Efforts are underway for 100,000 Holocaust survivors in Israel to receive third vaccinations (boosters) against the coronavirus starting Tuesday, with special accommodations being made for housebound individuals who have difficulty independently reaching vaccination centers.
The initiative to vaccinate Holocaust survivors is a joint effort between the Claims Conference in Israel and United Hatzalah.
Between Sunday and Tuesday, survivors will be contacted to offer the service, and from Wednesday, United Hatzalah staff will start bringing individuals to the vaccination center.
Vice-President of the Claims Conference, Shlomo Gur, said the organization personally addressed more than 100,000 survivors through letters, as well as advertisements in Hebrew and Russian press, "offering all Holocaust survivors in Israel a shuttle service and escort to the vaccination centers to receive the third vaccine against the corona."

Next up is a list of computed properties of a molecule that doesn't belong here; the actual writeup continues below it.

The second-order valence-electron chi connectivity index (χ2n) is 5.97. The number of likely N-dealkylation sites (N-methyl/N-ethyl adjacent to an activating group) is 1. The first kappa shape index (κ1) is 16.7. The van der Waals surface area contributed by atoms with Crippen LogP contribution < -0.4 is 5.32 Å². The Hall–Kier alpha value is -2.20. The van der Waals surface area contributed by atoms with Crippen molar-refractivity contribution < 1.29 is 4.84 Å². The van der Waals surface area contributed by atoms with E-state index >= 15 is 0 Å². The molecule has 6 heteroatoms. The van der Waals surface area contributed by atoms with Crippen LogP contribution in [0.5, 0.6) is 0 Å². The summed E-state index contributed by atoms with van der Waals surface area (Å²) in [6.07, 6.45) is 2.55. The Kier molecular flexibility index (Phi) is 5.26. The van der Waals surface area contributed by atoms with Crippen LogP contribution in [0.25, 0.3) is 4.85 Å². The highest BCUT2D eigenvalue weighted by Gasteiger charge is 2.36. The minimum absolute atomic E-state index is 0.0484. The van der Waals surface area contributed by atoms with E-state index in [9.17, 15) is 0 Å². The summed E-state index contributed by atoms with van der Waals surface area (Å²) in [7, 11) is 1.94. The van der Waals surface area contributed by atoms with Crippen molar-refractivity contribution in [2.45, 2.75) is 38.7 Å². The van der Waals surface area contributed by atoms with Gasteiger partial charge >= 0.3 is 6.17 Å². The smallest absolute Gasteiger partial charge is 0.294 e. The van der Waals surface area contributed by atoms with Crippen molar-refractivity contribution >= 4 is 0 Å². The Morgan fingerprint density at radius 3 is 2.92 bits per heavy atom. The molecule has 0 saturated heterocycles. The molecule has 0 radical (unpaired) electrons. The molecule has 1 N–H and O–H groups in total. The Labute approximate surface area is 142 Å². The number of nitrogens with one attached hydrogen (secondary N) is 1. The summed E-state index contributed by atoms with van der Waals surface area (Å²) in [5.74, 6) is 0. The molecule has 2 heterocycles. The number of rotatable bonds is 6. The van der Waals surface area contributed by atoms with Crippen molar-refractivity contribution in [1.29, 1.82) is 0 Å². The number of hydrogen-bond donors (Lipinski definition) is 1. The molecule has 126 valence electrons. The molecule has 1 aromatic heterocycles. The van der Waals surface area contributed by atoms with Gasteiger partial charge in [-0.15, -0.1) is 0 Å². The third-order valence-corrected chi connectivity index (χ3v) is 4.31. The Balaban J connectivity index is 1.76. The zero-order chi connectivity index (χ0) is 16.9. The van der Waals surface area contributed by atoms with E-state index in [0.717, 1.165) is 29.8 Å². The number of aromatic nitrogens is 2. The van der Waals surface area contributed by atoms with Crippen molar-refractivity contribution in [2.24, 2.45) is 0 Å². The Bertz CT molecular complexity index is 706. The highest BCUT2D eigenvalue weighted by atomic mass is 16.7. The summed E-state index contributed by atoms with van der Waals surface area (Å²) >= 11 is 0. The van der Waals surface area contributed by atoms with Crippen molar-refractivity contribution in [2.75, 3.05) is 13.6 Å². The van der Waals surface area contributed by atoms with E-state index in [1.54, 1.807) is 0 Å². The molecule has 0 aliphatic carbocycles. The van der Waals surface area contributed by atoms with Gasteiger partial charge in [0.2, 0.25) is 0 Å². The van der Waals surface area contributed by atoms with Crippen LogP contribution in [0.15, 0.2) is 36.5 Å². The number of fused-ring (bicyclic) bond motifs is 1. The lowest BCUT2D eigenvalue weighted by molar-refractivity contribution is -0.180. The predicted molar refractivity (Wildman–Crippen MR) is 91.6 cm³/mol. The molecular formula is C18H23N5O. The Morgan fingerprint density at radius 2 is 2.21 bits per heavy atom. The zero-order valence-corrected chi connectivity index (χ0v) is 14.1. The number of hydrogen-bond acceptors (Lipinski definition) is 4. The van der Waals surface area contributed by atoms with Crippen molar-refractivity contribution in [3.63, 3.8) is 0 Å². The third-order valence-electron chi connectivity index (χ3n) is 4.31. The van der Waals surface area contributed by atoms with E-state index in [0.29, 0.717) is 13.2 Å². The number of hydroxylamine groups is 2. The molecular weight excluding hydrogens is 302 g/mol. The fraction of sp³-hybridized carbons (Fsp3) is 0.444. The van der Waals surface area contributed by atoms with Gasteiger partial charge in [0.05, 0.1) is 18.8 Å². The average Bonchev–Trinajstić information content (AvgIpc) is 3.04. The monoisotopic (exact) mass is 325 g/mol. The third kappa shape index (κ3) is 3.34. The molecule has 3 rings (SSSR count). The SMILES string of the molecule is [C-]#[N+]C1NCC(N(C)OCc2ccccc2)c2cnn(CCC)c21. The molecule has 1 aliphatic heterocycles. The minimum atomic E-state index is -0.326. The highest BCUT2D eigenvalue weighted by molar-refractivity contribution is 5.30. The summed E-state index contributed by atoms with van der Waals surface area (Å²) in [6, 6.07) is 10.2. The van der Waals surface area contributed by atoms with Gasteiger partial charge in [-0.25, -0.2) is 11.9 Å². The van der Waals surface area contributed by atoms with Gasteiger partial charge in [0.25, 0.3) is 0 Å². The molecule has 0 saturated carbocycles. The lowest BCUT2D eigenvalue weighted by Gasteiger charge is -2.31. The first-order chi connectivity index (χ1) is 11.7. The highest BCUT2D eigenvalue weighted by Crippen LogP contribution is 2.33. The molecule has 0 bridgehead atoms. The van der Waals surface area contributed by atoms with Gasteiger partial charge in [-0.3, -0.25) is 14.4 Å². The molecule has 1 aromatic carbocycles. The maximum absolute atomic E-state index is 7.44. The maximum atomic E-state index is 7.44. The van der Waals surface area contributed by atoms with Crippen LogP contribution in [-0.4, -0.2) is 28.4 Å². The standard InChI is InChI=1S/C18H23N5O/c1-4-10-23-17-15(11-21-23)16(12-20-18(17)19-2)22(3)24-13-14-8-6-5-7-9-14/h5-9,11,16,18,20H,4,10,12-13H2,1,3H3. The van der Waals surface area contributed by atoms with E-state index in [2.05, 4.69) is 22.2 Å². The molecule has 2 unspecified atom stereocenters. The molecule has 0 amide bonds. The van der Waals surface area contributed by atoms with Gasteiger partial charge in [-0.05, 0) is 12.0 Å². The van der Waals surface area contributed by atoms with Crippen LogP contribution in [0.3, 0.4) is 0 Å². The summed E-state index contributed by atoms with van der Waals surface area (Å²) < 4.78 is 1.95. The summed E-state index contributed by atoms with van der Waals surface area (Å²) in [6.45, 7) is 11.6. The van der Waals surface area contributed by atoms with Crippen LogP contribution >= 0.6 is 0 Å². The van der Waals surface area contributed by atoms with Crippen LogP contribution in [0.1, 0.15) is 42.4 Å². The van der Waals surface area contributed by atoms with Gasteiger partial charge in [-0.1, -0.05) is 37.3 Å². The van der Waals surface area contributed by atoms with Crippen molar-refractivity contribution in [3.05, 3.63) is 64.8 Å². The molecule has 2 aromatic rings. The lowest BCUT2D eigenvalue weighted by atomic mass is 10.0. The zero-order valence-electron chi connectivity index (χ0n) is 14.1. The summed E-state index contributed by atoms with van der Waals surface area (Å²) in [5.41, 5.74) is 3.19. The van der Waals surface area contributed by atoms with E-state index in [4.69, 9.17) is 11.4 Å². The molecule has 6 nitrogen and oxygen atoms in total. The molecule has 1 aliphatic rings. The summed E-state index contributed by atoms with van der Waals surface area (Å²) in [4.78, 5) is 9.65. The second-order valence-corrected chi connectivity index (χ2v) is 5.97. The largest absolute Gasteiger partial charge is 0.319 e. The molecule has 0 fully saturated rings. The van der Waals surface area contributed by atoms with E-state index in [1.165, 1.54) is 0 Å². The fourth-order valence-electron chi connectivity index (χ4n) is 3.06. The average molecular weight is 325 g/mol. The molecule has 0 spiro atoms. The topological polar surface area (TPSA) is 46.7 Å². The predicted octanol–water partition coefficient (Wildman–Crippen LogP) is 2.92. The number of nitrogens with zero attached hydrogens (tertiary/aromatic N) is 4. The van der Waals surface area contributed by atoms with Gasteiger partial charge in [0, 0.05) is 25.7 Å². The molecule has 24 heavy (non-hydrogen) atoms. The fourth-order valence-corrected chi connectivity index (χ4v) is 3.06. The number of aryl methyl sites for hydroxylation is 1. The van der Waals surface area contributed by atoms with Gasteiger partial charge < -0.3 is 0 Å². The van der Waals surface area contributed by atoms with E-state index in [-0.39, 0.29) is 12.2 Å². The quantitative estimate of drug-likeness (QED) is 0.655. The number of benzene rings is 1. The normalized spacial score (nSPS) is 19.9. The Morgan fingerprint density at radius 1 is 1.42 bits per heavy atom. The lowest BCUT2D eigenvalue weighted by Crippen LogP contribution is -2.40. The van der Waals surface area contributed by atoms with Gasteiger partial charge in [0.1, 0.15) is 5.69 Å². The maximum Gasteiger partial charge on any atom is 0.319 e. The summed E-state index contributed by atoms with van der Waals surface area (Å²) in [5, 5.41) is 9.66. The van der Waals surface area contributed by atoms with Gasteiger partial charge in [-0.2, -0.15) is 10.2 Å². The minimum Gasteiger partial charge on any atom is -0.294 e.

The CEO of United Hatzalah, Eli Polak, said volunteers will arrive in ambulances and emergency vehicles to the homes of survivors, and drive them to the vaccination centers for their third vaccine.
The President of United Hatzalah, Eli Beer, added that "It is a mission that we are proud to undertake."
"This operation was carried out in collaboration with the United Hatzalah organization, which established a dedicated center for this purpose. After two challenging years for the public in general and Holocaust survivors in particular, the importance of returning to a safe and protected life routine, which allows for social encounters and treatments without fear, is of paramount importance to us," said Gur.
The Claims Conference has donated approximately 5 million NIS to fund the project.
It follows a similar initiative earlier in 2021, which provided aid for survivors to receive their first and second vaccines, this time the service has been extended to over 100,000 survivors.